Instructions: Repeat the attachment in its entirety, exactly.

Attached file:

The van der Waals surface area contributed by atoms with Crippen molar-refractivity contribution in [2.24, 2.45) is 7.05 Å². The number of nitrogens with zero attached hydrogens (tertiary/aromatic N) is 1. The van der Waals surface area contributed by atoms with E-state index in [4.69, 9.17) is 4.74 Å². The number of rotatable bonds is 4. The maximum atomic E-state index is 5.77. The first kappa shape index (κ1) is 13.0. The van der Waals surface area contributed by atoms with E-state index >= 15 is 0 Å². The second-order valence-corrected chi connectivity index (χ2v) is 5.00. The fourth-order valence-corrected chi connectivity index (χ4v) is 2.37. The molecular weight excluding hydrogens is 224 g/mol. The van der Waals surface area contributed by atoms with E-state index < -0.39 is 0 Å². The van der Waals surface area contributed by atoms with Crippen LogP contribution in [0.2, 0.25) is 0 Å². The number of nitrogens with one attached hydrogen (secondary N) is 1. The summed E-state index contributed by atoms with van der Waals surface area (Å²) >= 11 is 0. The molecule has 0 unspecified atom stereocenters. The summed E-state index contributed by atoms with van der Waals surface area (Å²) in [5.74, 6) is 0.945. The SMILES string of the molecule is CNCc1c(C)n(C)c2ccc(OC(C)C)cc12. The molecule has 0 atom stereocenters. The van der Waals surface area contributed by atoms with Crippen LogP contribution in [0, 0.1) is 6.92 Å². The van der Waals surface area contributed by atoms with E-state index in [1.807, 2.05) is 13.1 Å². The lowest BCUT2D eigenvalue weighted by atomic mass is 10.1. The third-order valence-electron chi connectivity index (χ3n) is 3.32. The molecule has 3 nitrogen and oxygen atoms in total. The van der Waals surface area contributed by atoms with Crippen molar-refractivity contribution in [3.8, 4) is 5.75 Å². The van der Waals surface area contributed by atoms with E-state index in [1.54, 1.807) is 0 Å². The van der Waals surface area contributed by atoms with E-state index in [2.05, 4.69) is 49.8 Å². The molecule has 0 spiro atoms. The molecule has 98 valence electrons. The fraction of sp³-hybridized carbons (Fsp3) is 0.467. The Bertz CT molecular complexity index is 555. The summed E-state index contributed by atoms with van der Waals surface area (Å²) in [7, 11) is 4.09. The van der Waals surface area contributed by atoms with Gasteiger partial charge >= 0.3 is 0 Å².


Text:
The van der Waals surface area contributed by atoms with Crippen molar-refractivity contribution in [2.24, 2.45) is 7.05 Å². The number of nitrogens with zero attached hydrogens (tertiary/aromatic N) is 1. The van der Waals surface area contributed by atoms with E-state index in [4.69, 9.17) is 4.74 Å². The number of rotatable bonds is 4. The maximum atomic E-state index is 5.77. The first kappa shape index (κ1) is 13.0. The van der Waals surface area contributed by atoms with E-state index >= 15 is 0 Å². The second-order valence-corrected chi connectivity index (χ2v) is 5.00. The fourth-order valence-corrected chi connectivity index (χ4v) is 2.37. The molecular weight excluding hydrogens is 224 g/mol. The van der Waals surface area contributed by atoms with E-state index < -0.39 is 0 Å². The van der Waals surface area contributed by atoms with Crippen LogP contribution in [0.2, 0.25) is 0 Å². The number of nitrogens with one attached hydrogen (secondary N) is 1. The summed E-state index contributed by atoms with van der Waals surface area (Å²) >= 11 is 0. The molecule has 0 unspecified atom stereocenters. The summed E-state index contributed by atoms with van der Waals surface area (Å²) in [5.74, 6) is 0.945. The SMILES string of the molecule is CNCc1c(C)n(C)c2ccc(OC(C)C)cc12. The molecule has 0 atom stereocenters. The van der Waals surface area contributed by atoms with Crippen LogP contribution in [0, 0.1) is 6.92 Å². The van der Waals surface area contributed by atoms with E-state index in [1.807, 2.05) is 13.1 Å². The lowest BCUT2D eigenvalue weighted by atomic mass is 10.1. The third-order valence-electron chi connectivity index (χ3n) is 3.32. The molecule has 3 nitrogen and oxygen atoms in total. The van der Waals surface area contributed by atoms with Crippen molar-refractivity contribution in [3.8, 4) is 5.75 Å². The van der Waals surface area contributed by atoms with E-state index in [1.54, 1.807) is 0 Å². The van der Waals surface area contributed by atoms with E-state index in [2.05, 4.69) is 49.8 Å². The molecule has 0 spiro atoms. The molecule has 98 valence electrons. The fraction of sp³-hybridized carbons (Fsp3) is 0.467. The Bertz CT molecular complexity index is 555. The summed E-state index contributed by atoms with van der Waals surface area (Å²) in [7, 11) is 4.09. The van der Waals surface area contributed by atoms with Gasteiger partial charge >= 0.3 is 0 Å².